The February issue of EE-Evaluation Engineering includes an article1 by Bill Gatheridge and Sam Shearman of Yokogawa that describes the types of instruments and systems—including dedicated power analyzers, data-acquisition systems and data recorders, and general-purpose instruments like oscilloscopes with dedicated power-analysis software tools—able to make power measurements. It also addresses the advantages and disadvantages of each.
One instrument that Yokogawa offers for power analysis is the WT800E precision power analyzer (Figure 1). Introduced last September, it was engineered to obtain highly precise and simultaneous measurements on the input and output of power-conversion devices and to improve equipment evaluation efficiency by facilitating simultaneous power measurements.
To measure the distorted voltage or current waveforms that energy-saving switching techniques can cause, the WT1800E employs 16-bit 2-MS/s ADCs to make power measurements from 0.1 Hz to 1 MHz. Basic power-measurement accuracy at 50/60 Hz is 0.05% of reading plus 0.05% of range.
For electric-motor testing, the WT1800E offers an optional “motor evaluation” that enables a single WT1800E to measure all the electrical power parameters along with rotation speed, torque, mechanical power, synchronous speed, slip, motor efficiency, and total system efficiency.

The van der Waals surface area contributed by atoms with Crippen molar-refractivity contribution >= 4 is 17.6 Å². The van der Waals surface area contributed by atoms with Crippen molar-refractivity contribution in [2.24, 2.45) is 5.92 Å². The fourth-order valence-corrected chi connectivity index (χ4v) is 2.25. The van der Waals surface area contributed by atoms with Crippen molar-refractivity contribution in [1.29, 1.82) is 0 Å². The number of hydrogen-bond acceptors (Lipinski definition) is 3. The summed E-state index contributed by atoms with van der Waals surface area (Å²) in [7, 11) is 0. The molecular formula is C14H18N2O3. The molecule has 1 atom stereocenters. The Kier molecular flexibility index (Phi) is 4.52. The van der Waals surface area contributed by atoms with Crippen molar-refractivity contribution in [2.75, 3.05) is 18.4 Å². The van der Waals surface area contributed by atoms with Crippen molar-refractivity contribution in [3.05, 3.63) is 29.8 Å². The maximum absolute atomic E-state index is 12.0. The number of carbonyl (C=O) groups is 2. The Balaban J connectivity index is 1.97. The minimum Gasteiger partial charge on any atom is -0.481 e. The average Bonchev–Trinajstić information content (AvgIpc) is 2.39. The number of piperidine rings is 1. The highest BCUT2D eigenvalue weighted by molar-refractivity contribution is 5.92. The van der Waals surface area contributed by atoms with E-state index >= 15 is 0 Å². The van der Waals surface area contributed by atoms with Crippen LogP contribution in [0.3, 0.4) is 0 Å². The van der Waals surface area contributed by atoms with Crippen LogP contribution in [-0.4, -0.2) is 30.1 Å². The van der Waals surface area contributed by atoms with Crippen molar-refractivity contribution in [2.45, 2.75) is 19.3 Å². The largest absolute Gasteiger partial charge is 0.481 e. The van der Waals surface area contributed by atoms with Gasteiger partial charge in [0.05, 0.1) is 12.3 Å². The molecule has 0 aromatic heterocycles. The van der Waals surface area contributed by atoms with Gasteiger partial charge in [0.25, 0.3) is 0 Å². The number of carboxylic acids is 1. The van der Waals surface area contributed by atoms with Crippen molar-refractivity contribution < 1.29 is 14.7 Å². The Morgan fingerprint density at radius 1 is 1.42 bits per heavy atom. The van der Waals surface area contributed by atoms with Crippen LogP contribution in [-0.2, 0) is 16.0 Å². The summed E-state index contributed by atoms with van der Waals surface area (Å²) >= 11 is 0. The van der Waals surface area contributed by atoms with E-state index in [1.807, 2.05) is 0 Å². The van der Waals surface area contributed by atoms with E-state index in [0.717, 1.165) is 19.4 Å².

Applications that require continuous automatic testing of EV/PHV/motor drives and other rotating devices with varying speed can benefit from the new capability to automatically set the measurement interval. The WT1800E offers nine data update rates from 50 ms to 20 s that can be set manually or automatically.
The WT1800E also can perform maximum peak power tracking measurements in photovoltaic power-generation applications, and it includes a power-integration function that measures the amount of power sold or purchased in grid interconnection applications. Autoranging during integration and the vendor’s “average active power” function make it possible to measure power consumption under conditions where the power fluctuates greatly.
Several options assist with direct connection to sensors, simplifying tests by avoiding the use of separate hardware. A new current sensor power option, for example, can power up to six current sensors directly with a ±15-V supply. Support for the Modbus/TCP protocol enables connection with PLCs and recorders.
Hoyer at HBM said his company addresses the test and optimization of inverter-driven electrical machines in both automotive as well as “generic” industrial applications. The company focuses on test-rig-only (not mobile) testing.
His company’s offerings to meet power-analysis challenges, he said, include the HBM eDrive solution (Figure 2), which is scalable from three to 51 power channels to address three-phase, greater than three-phase, multimotor, and hybrid applications. It performs electrical and mechanical data acquisition in one box. Integrated analysis allows motor-map result generation in minutes (in real time with very short acquisition cycles per set point).